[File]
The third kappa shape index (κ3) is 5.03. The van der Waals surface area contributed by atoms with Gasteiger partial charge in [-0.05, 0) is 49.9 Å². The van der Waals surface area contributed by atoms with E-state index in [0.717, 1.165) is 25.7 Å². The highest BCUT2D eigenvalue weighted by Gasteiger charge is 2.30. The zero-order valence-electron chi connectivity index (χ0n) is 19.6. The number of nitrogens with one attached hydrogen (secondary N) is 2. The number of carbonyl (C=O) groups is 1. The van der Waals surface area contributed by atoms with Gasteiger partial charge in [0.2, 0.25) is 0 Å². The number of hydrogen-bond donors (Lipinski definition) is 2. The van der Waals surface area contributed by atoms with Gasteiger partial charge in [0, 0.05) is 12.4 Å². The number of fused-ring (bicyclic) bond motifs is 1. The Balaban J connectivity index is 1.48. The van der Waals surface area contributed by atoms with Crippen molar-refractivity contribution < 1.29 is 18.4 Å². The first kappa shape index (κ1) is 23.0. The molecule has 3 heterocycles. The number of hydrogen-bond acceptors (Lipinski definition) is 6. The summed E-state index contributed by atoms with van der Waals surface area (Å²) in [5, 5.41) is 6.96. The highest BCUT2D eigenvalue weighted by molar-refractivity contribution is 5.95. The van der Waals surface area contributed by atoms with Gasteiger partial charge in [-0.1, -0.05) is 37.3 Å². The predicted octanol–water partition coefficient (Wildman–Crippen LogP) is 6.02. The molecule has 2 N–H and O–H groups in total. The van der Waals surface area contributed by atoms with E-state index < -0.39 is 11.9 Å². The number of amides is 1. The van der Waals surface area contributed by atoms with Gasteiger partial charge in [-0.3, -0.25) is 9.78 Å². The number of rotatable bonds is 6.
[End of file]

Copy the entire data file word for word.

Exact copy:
The third kappa shape index (κ3) is 5.03. The van der Waals surface area contributed by atoms with Gasteiger partial charge in [-0.05, 0) is 49.9 Å². The van der Waals surface area contributed by atoms with E-state index in [0.717, 1.165) is 25.7 Å². The highest BCUT2D eigenvalue weighted by Gasteiger charge is 2.30. The zero-order valence-electron chi connectivity index (χ0n) is 19.6. The number of nitrogens with one attached hydrogen (secondary N) is 2. The number of carbonyl (C=O) groups is 1. The van der Waals surface area contributed by atoms with Gasteiger partial charge in [0.2, 0.25) is 0 Å². The number of hydrogen-bond donors (Lipinski definition) is 2. The van der Waals surface area contributed by atoms with Gasteiger partial charge in [0, 0.05) is 12.4 Å². The number of fused-ring (bicyclic) bond motifs is 1. The Balaban J connectivity index is 1.48. The van der Waals surface area contributed by atoms with Crippen molar-refractivity contribution < 1.29 is 18.4 Å². The first kappa shape index (κ1) is 23.0. The molecule has 3 heterocycles. The number of hydrogen-bond acceptors (Lipinski definition) is 6. The summed E-state index contributed by atoms with van der Waals surface area (Å²) in [5, 5.41) is 6.96. The highest BCUT2D eigenvalue weighted by molar-refractivity contribution is 5.95. The van der Waals surface area contributed by atoms with Gasteiger partial charge in [-0.1, -0.05) is 37.3 Å². The predicted octanol–water partition coefficient (Wildman–Crippen LogP) is 6.02. The molecule has 2 N–H and O–H groups in total. The van der Waals surface area contributed by atoms with E-state index < -0.39 is 11.9 Å². The number of amides is 1. The van der Waals surface area contributed by atoms with Gasteiger partial charge in [-0.3, -0.25) is 9.78 Å². The number of rotatable bonds is 6.